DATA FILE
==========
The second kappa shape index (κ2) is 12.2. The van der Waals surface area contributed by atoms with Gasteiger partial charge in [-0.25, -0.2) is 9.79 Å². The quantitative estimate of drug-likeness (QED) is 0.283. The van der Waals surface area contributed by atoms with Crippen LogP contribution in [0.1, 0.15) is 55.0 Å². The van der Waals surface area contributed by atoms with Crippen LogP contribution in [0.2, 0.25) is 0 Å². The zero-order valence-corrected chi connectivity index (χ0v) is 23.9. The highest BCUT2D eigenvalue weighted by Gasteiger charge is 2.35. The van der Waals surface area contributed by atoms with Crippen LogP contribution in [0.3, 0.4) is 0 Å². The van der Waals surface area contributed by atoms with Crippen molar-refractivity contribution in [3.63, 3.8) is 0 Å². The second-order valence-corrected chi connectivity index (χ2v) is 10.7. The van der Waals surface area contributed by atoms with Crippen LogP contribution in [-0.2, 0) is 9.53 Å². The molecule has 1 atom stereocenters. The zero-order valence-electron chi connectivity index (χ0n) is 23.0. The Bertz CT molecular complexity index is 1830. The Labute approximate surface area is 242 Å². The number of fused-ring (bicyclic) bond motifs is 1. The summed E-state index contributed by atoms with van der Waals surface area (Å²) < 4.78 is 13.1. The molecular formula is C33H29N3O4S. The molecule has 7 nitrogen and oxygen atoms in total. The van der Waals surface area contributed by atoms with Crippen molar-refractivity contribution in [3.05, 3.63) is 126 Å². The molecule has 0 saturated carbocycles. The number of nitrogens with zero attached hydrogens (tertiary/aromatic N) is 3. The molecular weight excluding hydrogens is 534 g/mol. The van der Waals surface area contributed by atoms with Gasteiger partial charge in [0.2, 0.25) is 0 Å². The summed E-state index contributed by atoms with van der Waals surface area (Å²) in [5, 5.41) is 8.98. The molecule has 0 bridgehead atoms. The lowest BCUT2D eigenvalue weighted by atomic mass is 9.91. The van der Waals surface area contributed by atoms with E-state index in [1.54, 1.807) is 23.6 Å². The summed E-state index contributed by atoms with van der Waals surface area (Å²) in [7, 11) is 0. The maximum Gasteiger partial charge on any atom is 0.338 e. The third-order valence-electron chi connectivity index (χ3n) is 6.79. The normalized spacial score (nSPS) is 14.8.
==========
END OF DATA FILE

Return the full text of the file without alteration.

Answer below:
The second kappa shape index (κ2) is 12.2. The van der Waals surface area contributed by atoms with Gasteiger partial charge in [-0.25, -0.2) is 9.79 Å². The quantitative estimate of drug-likeness (QED) is 0.283. The van der Waals surface area contributed by atoms with Crippen LogP contribution in [0.1, 0.15) is 55.0 Å². The van der Waals surface area contributed by atoms with Crippen LogP contribution in [0.2, 0.25) is 0 Å². The zero-order valence-corrected chi connectivity index (χ0v) is 23.9. The highest BCUT2D eigenvalue weighted by Gasteiger charge is 2.35. The van der Waals surface area contributed by atoms with Crippen LogP contribution in [0.3, 0.4) is 0 Å². The van der Waals surface area contributed by atoms with Crippen molar-refractivity contribution in [3.63, 3.8) is 0 Å². The second-order valence-corrected chi connectivity index (χ2v) is 10.7. The van der Waals surface area contributed by atoms with Crippen LogP contribution in [-0.2, 0) is 9.53 Å². The molecule has 1 atom stereocenters. The zero-order valence-electron chi connectivity index (χ0n) is 23.0. The Bertz CT molecular complexity index is 1830. The Labute approximate surface area is 242 Å². The number of fused-ring (bicyclic) bond motifs is 1. The summed E-state index contributed by atoms with van der Waals surface area (Å²) < 4.78 is 13.1. The molecular formula is C33H29N3O4S. The molecule has 7 nitrogen and oxygen atoms in total. The van der Waals surface area contributed by atoms with Crippen molar-refractivity contribution in [3.05, 3.63) is 126 Å². The molecule has 0 saturated carbocycles. The number of nitrogens with zero attached hydrogens (tertiary/aromatic N) is 3. The molecular weight excluding hydrogens is 534 g/mol. The van der Waals surface area contributed by atoms with Gasteiger partial charge in [0.2, 0.25) is 0 Å². The summed E-state index contributed by atoms with van der Waals surface area (Å²) in [5, 5.41) is 8.98. The molecule has 0 bridgehead atoms. The lowest BCUT2D eigenvalue weighted by atomic mass is 9.91. The van der Waals surface area contributed by atoms with E-state index in [1.54, 1.807) is 23.6 Å². The summed E-state index contributed by atoms with van der Waals surface area (Å²) in [7, 11) is 0. The maximum Gasteiger partial charge on any atom is 0.338 e. The third-order valence-electron chi connectivity index (χ3n) is 6.79. The normalized spacial score (nSPS) is 14.8.